Relays might seem amongst the most mundane of components, and yet even they are getting a miniaturization upgrade with the help of MEMS technology. Of course, you might reasonably ask, since reed relays are already mechanical devices, why not simply make them smaller? And there’s a very specific reason: The reed is encased in glass, and that glass is fused onto the leads, which have rhodium or ruthenium or iridium on the contacts. That fusing process is hot, and if you shrink the relay too much, that heat gets too near the contacts and the metal melts.
So you’re stuck with something bigger than you might want. Which suggests a MEMS alternative. And the obvious first approach would be electrostatic. Which, being the obvious first approach, has been tried. And, according to Coto, it was beset with issues, most notably stiction. In case you haven’t run into stiction, it’s a situation where, in this case, some sort of cantilever or see-saw structure gets stuck in a closed position due to low-level forces at the tip. An always-closed relay isn’t of much value. Evidently, a couple of companies have already gone out of business trying this.
So Coto is working its way towards a magnetically-actuated relay. Only they’re taking it one step at a time, starting with the switch only, which they call their Redrock switch. It’s a magnetically-actuated switch, so you essentially supply the magnet separately.
Where, you might wonder, might this be useful? They listed a few examples where you would not want an integrated actuator:
- A brake fluid level sensor in a car: you float the magnet in the fluid and put several sensors along the fluid reservoir column so that, as the magnet floats down, you can get advance warning that the level is dropping. With a non-MEMS approach, the sensors in this “ladder” need to be far apart so they respond independently – meaning you need a deeper reservoir. By using MEMS, the whole assembly can be made smaller.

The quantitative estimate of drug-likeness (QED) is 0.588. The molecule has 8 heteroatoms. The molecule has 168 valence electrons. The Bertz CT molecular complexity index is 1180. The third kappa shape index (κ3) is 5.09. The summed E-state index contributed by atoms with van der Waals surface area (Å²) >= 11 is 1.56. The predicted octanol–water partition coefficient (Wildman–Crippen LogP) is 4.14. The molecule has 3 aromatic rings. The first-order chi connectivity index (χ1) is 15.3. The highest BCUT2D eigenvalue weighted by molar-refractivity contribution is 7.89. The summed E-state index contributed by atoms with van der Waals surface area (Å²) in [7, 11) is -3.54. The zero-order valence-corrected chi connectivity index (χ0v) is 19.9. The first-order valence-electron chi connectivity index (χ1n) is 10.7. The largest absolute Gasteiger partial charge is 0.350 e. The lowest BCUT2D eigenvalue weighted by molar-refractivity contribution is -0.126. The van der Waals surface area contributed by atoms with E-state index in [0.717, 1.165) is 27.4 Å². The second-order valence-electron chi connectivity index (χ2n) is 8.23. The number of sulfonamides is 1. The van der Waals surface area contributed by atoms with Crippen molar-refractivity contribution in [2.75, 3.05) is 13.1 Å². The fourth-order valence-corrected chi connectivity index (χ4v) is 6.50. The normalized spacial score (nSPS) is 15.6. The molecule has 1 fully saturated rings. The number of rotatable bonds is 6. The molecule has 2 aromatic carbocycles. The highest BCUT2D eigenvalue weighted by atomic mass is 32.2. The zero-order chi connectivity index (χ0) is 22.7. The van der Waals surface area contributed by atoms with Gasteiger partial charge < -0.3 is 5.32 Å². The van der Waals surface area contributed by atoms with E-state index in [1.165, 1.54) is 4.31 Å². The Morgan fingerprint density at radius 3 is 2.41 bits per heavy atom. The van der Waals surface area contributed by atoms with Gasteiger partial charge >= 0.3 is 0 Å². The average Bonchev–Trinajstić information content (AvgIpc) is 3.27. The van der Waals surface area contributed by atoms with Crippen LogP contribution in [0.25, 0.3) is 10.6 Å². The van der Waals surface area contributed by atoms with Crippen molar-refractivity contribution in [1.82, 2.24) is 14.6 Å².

- A switch inside some assembly where gases or liquids are flowing; you can actuate the switch from outside with a magnet.
- A “capsule endoscope” is a small diagnostic “pill” that tours your insides, but it might be 18 months or so between the time it’s shipped from the factory until it’s actually used – you don’t want the battery to die during that time. So a magnet can be put in the enclosing box, keeping a switch open. Only when the box is opened and the magnet is no longer present will the unit turn on.
The unit is a surface-mount device formed by etching a ceramic substrate using X-ray lithography, seeding with a titanium seed layer, and then plating with nickel/iron. On a separate wafer, copper walls are grown; this “housing” is placed over the switch in a vacuum with a gold/gold seal that results in a perfectly hermetic enclosure.
The actual switch consists of two metal blocks and a cantilever that is attached to one and lies over the other. The two blocks are of opposite magnetic polarity and concentrate the magnetic flux in the gap between the cantilever tip and the block below it, bringing the cantilever tip into contact when actuated. The result is directional: you have to approach from the right angle with the magnet for it to work (or, at the very least, sensitivity is greatest from certain angles).
Why might directionality help? Well, consider the case of an insulin pump where there was a switch in the electronics and a magnet in the disposable insulin reservoir. Apparently there was a case where a stray magnetic field from an electric drill caused insulin to be injected at the wrong time. So the directionality provides a measure of selectivity, helping to make sure that the switch isn’t necessarily moved from any old magnetic field.
The next step is to integrate a magnet into a full-on relay. But apparently this isn’t trivial: you have to print a big enough magnet. They’re looking at proof-of-concept for this by the end of the year, with production a couple years out (assuming it works, of course).
You can find out more on their website.